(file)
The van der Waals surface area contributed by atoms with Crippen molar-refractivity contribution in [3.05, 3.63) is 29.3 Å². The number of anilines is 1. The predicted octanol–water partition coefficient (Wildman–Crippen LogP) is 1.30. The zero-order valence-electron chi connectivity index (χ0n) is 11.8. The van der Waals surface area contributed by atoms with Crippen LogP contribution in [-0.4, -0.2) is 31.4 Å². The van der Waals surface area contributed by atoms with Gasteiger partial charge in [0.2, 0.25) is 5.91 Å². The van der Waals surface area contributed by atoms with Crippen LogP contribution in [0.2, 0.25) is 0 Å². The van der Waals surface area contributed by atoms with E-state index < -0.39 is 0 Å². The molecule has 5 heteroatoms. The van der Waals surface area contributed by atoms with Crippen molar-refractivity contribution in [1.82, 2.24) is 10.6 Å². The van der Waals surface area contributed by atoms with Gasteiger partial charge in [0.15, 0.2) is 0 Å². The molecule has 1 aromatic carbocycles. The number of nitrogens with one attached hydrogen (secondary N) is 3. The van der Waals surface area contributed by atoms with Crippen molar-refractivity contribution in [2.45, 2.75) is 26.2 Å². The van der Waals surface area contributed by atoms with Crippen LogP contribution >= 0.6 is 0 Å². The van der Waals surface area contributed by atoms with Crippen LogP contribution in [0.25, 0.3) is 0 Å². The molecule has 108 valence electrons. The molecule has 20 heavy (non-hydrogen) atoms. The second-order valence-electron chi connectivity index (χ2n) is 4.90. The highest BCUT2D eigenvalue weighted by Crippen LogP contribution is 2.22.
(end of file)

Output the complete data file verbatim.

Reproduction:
The van der Waals surface area contributed by atoms with Crippen molar-refractivity contribution in [3.05, 3.63) is 29.3 Å². The number of anilines is 1. The predicted octanol–water partition coefficient (Wildman–Crippen LogP) is 1.30. The zero-order valence-electron chi connectivity index (χ0n) is 11.8. The van der Waals surface area contributed by atoms with Crippen LogP contribution in [-0.4, -0.2) is 31.4 Å². The van der Waals surface area contributed by atoms with Gasteiger partial charge in [0.2, 0.25) is 5.91 Å². The van der Waals surface area contributed by atoms with Crippen LogP contribution in [0.2, 0.25) is 0 Å². The van der Waals surface area contributed by atoms with E-state index < -0.39 is 0 Å². The molecule has 5 heteroatoms. The van der Waals surface area contributed by atoms with Crippen molar-refractivity contribution in [1.82, 2.24) is 10.6 Å². The van der Waals surface area contributed by atoms with Gasteiger partial charge in [0.15, 0.2) is 0 Å². The molecule has 1 aromatic carbocycles. The number of nitrogens with one attached hydrogen (secondary N) is 3. The van der Waals surface area contributed by atoms with Crippen molar-refractivity contribution in [2.45, 2.75) is 26.2 Å². The van der Waals surface area contributed by atoms with Crippen LogP contribution >= 0.6 is 0 Å². The van der Waals surface area contributed by atoms with Crippen LogP contribution in [0.25, 0.3) is 0 Å². The molecule has 108 valence electrons. The molecule has 20 heavy (non-hydrogen) atoms. The second-order valence-electron chi connectivity index (χ2n) is 4.90. The highest BCUT2D eigenvalue weighted by Crippen LogP contribution is 2.22.